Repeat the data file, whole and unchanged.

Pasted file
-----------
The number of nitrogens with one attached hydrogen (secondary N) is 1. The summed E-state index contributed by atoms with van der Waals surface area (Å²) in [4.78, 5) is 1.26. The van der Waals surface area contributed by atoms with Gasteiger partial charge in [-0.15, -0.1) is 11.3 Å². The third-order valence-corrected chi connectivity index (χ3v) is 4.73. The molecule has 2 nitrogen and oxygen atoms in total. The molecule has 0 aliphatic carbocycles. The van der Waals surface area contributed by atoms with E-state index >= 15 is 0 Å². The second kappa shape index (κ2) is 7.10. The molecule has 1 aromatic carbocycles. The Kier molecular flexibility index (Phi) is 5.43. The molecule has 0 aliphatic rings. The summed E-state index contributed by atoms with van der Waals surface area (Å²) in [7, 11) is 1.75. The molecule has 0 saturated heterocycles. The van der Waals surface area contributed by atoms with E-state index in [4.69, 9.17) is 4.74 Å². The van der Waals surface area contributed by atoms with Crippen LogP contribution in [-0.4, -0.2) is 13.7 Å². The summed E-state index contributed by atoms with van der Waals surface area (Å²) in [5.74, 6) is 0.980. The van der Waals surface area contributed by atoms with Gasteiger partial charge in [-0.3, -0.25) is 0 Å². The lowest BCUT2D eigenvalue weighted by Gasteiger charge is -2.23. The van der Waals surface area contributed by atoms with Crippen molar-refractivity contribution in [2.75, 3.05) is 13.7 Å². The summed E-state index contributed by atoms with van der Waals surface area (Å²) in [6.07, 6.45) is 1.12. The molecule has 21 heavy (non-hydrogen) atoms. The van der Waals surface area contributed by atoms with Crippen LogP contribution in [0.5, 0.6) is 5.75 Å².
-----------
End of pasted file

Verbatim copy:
The number of nitrogens with one attached hydrogen (secondary N) is 1. The summed E-state index contributed by atoms with van der Waals surface area (Å²) in [4.78, 5) is 1.26. The van der Waals surface area contributed by atoms with Gasteiger partial charge in [-0.15, -0.1) is 11.3 Å². The third-order valence-corrected chi connectivity index (χ3v) is 4.73. The molecule has 2 nitrogen and oxygen atoms in total. The molecule has 0 aliphatic carbocycles. The van der Waals surface area contributed by atoms with E-state index >= 15 is 0 Å². The second kappa shape index (κ2) is 7.10. The molecule has 1 aromatic carbocycles. The Kier molecular flexibility index (Phi) is 5.43. The molecule has 0 aliphatic rings. The summed E-state index contributed by atoms with van der Waals surface area (Å²) in [7, 11) is 1.75. The molecule has 0 saturated heterocycles. The van der Waals surface area contributed by atoms with E-state index in [4.69, 9.17) is 4.74 Å². The van der Waals surface area contributed by atoms with Crippen LogP contribution in [-0.4, -0.2) is 13.7 Å². The summed E-state index contributed by atoms with van der Waals surface area (Å²) in [5.74, 6) is 0.980. The van der Waals surface area contributed by atoms with Gasteiger partial charge in [-0.3, -0.25) is 0 Å². The lowest BCUT2D eigenvalue weighted by Gasteiger charge is -2.23. The van der Waals surface area contributed by atoms with Crippen molar-refractivity contribution in [2.75, 3.05) is 13.7 Å². The summed E-state index contributed by atoms with van der Waals surface area (Å²) in [6.07, 6.45) is 1.12. The molecule has 21 heavy (non-hydrogen) atoms. The van der Waals surface area contributed by atoms with Crippen LogP contribution in [0.5, 0.6) is 5.75 Å².